I’m eager to sample this contemporary French cuisine with its Arab twist as Meder begins preparing the ‘Experience Menu’ - a selection of his most recommended dishes. He’s clearly most at home in the kitchen. He’s also surprisingly down to earth. I ask him how his kitchen staff would describe him and he pauses modestly before answering, “If it is time to work, I will work, if it is time to laugh, I will laugh. Yes, I have to drive this kitchen, if I want to say something I will say it but it’s also a question of respect; if you respect your staff, they will respect you.”

It’s obviously a kitchen that works in complete harmony, as what follows is a gastronomic feast. From the array of appetisers presented, the velvety cep mushroom and labne velouté proves a personal favourite. Filled with juicy morsels of lobster and chunks of nutty girolle mushrooms, it’s quite outstanding.

Next is the Egyptian rice with its perfect union of taste and texture. Cooked in the oven, the top layer of crunchy rice contrasts wonderfully with the soft bed below. It hides a plethora of delights including chunks of fish, lobster and squid, which combined with the flavours of lemon and cinnamon, transform this dish from simple to sublime.

Highly recommended as an entrée is the camel topped with foie gras-black truffle. It took two months to perfect and the meat is so tender, it falls from my fork and the rich, meaty camel contrasts effortlessly with the smooth, buttery foie gras. Even the souffléed potatoes are wonderful little puffs of perfection, works of art in themselves.

There’s barely room for more but I can’t pass on the dessert trolley, which overflows with an array of enticements, from melt-in-the-mouth sticks of sugary churros and chewy macaroons stuffed with orange and saffron marmalade, to rich, powdery handmade truffles. But it’s the show-stopping IDAM chocolate that brings my culinary experience to an end. It’s a perfectly crafted cube of decadence that looks oddly familiar. “Some dishes reflect the design of what you see when you dine,” Meder says, revealing the inspiration behind this dessert, “we try to get a good marriage between the architecture of the building and our kitchen.” Filled with rich, creamy mousse, it’s a dream come true for the die-hard chocoholic.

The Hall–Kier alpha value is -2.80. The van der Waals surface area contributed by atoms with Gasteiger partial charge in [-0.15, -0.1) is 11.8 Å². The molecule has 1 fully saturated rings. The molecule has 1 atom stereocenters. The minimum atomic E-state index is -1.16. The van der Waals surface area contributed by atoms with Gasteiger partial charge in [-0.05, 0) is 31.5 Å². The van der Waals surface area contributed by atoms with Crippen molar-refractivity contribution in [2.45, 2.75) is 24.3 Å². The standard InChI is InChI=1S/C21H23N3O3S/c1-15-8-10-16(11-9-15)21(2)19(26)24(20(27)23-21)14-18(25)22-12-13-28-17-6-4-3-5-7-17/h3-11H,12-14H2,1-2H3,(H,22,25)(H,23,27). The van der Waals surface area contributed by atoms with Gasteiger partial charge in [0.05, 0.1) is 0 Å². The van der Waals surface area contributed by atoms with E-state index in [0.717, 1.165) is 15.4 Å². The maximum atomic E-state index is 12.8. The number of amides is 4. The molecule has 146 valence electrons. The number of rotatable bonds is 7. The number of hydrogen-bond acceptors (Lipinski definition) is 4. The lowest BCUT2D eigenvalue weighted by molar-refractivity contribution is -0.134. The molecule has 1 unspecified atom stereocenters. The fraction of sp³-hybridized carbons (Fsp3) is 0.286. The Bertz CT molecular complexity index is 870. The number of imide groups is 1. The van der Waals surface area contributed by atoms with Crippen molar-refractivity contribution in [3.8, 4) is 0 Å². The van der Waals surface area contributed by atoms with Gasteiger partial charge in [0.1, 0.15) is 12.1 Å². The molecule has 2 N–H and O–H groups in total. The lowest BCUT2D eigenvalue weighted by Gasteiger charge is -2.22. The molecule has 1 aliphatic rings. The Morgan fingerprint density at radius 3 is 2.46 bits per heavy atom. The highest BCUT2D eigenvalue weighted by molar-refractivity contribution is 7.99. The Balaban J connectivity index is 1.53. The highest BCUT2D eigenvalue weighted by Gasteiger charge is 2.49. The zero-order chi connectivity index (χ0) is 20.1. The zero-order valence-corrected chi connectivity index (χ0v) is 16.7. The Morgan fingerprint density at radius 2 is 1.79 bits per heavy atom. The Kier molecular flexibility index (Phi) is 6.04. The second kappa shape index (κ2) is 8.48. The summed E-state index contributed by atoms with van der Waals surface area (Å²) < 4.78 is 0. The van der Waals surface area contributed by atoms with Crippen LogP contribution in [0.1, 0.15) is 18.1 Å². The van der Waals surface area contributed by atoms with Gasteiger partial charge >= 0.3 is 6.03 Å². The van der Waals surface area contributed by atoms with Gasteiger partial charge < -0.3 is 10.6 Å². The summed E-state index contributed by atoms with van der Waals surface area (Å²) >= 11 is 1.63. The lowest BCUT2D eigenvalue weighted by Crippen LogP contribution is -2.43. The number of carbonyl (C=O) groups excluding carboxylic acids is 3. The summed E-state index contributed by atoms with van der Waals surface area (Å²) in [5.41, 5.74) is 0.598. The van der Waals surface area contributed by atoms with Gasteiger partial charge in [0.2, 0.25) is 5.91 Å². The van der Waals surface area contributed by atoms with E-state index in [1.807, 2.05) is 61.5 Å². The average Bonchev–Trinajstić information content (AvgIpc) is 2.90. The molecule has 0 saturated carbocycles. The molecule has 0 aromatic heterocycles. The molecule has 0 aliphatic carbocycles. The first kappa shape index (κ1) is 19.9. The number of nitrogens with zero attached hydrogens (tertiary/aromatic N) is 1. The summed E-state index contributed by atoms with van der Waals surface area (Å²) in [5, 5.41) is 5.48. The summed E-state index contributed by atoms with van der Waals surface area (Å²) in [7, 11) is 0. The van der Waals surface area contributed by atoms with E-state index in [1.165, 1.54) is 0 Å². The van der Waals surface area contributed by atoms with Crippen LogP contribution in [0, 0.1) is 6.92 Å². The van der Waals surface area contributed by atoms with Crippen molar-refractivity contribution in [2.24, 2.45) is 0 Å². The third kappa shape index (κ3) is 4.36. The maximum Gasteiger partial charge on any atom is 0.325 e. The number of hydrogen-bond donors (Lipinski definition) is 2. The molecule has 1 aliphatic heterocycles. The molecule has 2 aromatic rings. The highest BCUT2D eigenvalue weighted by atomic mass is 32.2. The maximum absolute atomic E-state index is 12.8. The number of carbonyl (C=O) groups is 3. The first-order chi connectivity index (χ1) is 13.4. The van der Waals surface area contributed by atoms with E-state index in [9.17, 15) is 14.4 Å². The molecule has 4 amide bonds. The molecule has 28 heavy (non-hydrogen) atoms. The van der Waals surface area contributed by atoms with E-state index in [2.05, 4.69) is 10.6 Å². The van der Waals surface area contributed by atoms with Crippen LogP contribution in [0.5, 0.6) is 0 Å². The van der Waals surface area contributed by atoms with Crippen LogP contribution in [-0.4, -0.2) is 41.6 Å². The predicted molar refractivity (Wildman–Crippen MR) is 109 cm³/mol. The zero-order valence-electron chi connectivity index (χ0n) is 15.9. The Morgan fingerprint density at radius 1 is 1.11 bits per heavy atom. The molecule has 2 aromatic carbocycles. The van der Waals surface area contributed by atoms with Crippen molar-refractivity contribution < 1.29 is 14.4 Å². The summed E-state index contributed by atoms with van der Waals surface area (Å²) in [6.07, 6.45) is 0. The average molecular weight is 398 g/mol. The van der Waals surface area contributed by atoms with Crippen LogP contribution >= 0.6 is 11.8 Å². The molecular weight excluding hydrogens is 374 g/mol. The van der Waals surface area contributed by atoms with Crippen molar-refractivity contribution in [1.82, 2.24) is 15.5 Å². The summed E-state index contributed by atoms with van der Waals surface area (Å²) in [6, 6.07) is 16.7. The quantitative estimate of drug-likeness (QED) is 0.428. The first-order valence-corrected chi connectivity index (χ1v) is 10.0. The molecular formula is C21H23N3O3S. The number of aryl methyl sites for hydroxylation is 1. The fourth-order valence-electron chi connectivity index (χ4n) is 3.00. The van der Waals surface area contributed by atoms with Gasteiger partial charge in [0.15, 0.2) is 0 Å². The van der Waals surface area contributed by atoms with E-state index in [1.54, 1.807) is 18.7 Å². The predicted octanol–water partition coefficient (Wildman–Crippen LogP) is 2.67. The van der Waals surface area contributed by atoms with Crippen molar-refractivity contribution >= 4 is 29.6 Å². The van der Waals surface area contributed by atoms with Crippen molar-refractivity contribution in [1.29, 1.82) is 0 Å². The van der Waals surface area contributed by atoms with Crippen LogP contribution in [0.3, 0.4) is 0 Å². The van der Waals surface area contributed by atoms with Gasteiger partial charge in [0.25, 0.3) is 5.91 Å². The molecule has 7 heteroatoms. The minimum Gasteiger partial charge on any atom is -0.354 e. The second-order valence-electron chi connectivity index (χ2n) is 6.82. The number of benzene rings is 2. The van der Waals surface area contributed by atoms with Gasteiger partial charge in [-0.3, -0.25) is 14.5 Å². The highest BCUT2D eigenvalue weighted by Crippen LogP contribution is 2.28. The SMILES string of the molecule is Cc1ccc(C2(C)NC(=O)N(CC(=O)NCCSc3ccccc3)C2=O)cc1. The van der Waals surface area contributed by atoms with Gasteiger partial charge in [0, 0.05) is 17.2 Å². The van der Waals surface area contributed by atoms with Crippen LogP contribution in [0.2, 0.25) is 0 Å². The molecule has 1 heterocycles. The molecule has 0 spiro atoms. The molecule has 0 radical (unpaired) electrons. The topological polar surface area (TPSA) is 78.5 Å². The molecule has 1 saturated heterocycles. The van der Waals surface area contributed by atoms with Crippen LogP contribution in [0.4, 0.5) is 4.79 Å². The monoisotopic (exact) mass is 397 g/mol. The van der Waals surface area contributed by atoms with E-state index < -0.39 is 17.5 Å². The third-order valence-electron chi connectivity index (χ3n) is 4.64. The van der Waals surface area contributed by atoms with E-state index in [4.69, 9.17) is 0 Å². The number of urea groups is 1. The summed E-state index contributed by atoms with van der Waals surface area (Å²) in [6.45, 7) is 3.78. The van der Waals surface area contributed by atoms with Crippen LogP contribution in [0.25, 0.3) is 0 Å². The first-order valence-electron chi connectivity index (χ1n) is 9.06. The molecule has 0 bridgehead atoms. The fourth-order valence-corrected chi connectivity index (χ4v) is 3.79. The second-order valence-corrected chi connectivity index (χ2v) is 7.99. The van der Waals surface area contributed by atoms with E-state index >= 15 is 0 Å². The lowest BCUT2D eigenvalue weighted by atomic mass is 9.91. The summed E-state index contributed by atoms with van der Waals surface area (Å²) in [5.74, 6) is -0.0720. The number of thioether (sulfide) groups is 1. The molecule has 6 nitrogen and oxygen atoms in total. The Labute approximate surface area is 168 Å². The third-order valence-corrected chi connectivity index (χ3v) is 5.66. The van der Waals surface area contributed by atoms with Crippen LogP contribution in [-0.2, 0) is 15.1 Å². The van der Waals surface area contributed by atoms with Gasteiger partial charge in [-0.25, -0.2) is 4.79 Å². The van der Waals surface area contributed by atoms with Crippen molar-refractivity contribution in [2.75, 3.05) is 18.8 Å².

“My grandfather was a chef,” he continues. “I remember him in his uniform, with the long old-style hat. I used to help him and my grandmother cook at home for my family. I think they both inspired me.”

As does IDAM. Artists in the kitchen, Meder and Ducasse have created a menu full of dishes that rival the masterpieces encased below. “Our philosophy,” the chef concludes, “is that we cook simple but good food at one of the most beautiful restaurants in town.”

 

WHAT IDAM
WHERE Museum of Islamic Art in Doha
WHEN Open everyday for lunch and dinner except Mondays and Tuesdays
WHY Exceptional in both food and design, IDAM offers French haute cuisine with Arab and Indian influences.